By Maurice Blanchot
Reflections at the enigma and mystery of “literature.”
A Voice from somewhere else represents one among Maurice Blanchot’s most vital reflections at the enigma and mystery of “literature.” The essays the following undergo down at the necessity and impossibility of witnessing what literature transmits, and—like Beckett and Kafka—on what one may name the “default” of language, the tenuous border that binds writing and silence to one another. as well as issues of René Char, Paul Celan, and Michel Foucault, Blanchot bargains a sustained come across with the poems of Louis-René des Forêts and, all through, a different and critical focus on music—on the lyre and the lyric, meter and measure—which poetry particularly brings earlier than us.
“This welcome new quantity, fantastically translated, is a necessary addition to our library of Blanchot in English.” — Lydia Davis
“Maurice Blanchot committed himself to what Henry James known as ‘the strangeness within the strangeness.’ A Voice from somewhere else speaks of what's irreducibly unusual in poetry and philosophy in a language of calm simplicity. those in general overdue items through a author and philosopher of the 1st rank are as piercing as they're deeply moving.” — Kevin Hart
“And if the voice from somewhere else was once the poet’s voice? it truly is this speculation Blanchot checks ‘with obstinate rigor’ during this ebook. one of these language is largely prophetic, yet in simple terms within the feel that ‘[i]t exhibits the long run, since it doesn't but communicate: … discovering its which means and legitimacy basically sooner than itself.’ this is often luminous Blanchot, rendered luminously through Charlotte Mandell, his top, so much elegantly literate translator.” — Pierre Joris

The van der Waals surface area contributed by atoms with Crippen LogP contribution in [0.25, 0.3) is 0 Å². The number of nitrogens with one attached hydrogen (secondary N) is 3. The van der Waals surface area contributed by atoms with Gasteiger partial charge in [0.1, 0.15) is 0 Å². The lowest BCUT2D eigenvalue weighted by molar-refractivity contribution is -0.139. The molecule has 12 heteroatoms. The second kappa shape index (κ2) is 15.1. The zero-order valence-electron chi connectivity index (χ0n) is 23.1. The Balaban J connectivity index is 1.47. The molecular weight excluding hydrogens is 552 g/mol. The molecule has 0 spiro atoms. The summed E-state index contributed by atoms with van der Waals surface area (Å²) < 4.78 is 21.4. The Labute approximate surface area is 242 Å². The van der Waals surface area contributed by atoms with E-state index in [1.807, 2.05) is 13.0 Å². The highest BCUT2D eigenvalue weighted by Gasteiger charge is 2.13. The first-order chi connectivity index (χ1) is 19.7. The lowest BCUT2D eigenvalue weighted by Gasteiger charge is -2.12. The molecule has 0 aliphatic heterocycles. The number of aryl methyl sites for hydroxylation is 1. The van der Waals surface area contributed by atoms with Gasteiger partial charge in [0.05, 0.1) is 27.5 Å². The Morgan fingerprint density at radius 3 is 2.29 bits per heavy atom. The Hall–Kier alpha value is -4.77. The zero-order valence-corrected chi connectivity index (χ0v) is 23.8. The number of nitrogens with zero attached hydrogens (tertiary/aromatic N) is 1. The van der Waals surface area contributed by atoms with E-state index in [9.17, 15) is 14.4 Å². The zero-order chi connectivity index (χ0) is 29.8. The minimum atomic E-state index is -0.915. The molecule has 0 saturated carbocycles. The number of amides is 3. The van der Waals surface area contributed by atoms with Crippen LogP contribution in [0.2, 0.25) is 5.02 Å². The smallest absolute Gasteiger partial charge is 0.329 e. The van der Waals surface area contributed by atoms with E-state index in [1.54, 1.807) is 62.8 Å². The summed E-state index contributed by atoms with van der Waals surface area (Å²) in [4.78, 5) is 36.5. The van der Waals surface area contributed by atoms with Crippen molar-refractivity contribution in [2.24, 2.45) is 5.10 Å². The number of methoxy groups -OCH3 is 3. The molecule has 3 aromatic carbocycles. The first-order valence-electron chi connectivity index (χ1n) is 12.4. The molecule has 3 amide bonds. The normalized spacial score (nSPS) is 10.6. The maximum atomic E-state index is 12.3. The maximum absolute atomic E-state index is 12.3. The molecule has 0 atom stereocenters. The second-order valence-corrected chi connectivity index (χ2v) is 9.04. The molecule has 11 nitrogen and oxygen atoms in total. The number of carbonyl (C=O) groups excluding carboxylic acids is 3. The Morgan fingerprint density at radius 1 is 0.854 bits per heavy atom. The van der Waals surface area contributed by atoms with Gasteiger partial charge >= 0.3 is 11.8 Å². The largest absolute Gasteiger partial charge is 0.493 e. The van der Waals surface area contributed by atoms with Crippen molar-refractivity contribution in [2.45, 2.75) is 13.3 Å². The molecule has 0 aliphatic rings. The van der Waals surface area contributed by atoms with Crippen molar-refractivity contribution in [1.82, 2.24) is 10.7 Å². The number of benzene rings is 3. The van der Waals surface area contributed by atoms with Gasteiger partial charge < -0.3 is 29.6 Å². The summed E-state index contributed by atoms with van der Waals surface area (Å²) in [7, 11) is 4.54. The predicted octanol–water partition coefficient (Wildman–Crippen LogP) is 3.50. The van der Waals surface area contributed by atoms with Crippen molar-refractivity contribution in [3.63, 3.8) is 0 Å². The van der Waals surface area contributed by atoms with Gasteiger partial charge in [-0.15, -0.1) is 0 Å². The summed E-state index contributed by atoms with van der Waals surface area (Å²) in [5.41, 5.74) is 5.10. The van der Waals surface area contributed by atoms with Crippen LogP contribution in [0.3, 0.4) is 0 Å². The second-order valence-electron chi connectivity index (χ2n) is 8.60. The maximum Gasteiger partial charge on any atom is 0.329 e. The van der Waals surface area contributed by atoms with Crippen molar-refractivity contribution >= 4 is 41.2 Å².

“Here is a quantity of Maurice Blanchot’s commentaries on poems by means of Louis-René des Forêts, René Char, and Paul Celan, along with his celebrated account of Michel Foucault’s œuvre. In every one case Blanchot unearths himself obsessed by way of ‘a voice from elsewhere’—a voice that's right away intimate, wordless, and uninhabited: los angeles voix de personne, no-one’s voice. those commentaries, beautifully translated via Charlotte Mandell, are themselves constituted by means of this voice, a natural reverberation that readers of Blanchot’s writings don't have forgotten. they'll say: so the following he's, if he ever was.” ― Gerald L. Bruns
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Additional info for A Voice From Elsewhere (Suny Series, Insinuations Philosophy, Psychoanalysis, Literature)
1 Habitual/progressive [= DUR] What we are glossing DUR (for ‘durative’) in this grammar is the inflectional category expressing habitual or progressive actions. 1). Because both DUR and STAT can express what Comrie (1976) identifies as present, we do not use this label. Here are examples illustrating the use of the DUR suffix: A. 1 Tense and Aspect (2) ʔiʔi, cephi luče 33 poʔ - miʔ yes 3SG:NOM cig. smoke - DUR ‘yes, s/he smokes’ (3) (3) ah yekhe k'el - iʔ 1SG:NOM acorn:mush lick - DUR ‘I eat acorn mush’ (17) (4) cel' ah šawo tac' - miʔ then 1SG:NOM bread flat - DUR ‘then I flatten the bread’ (116) B.
Cephi k'u:wi: - yaʔ 3SG:NOM run - DUR ‘s/he’s running’ (o) 38 The Verb Phrase b. cephi k'uwey - khiʔ 3SG:NOM run - STAT ‘s/he arrived (somewhere) by running’ (369) (35) a. c'ic'a - t - i ho - yok'a: - laʔ bird - PL - NOM DIR - fly - DUR ‘the birds are flying around’ (369) b. sumi cic'a - t - i ho - yok'el - khiʔ yesterday bird - PL - NOM DIR - fly - STAT ‘yesterday the birds were flying around [but have now roosted]’ (13, 369) (36) a. cephi ew mehlah - šiʔ 3SG:NOM fish catch - DUR ‘s/he’s fishing’ (370) b.
Om - i šoy'i:ya: - khiʔ everywhere - NOM ‘it’s hot’ (211) b. om - i hot šoy' - - STAT iš - khiʔ everywhere - NOM hot - INCH - STAT ‘it got hot’ (211) (71) a.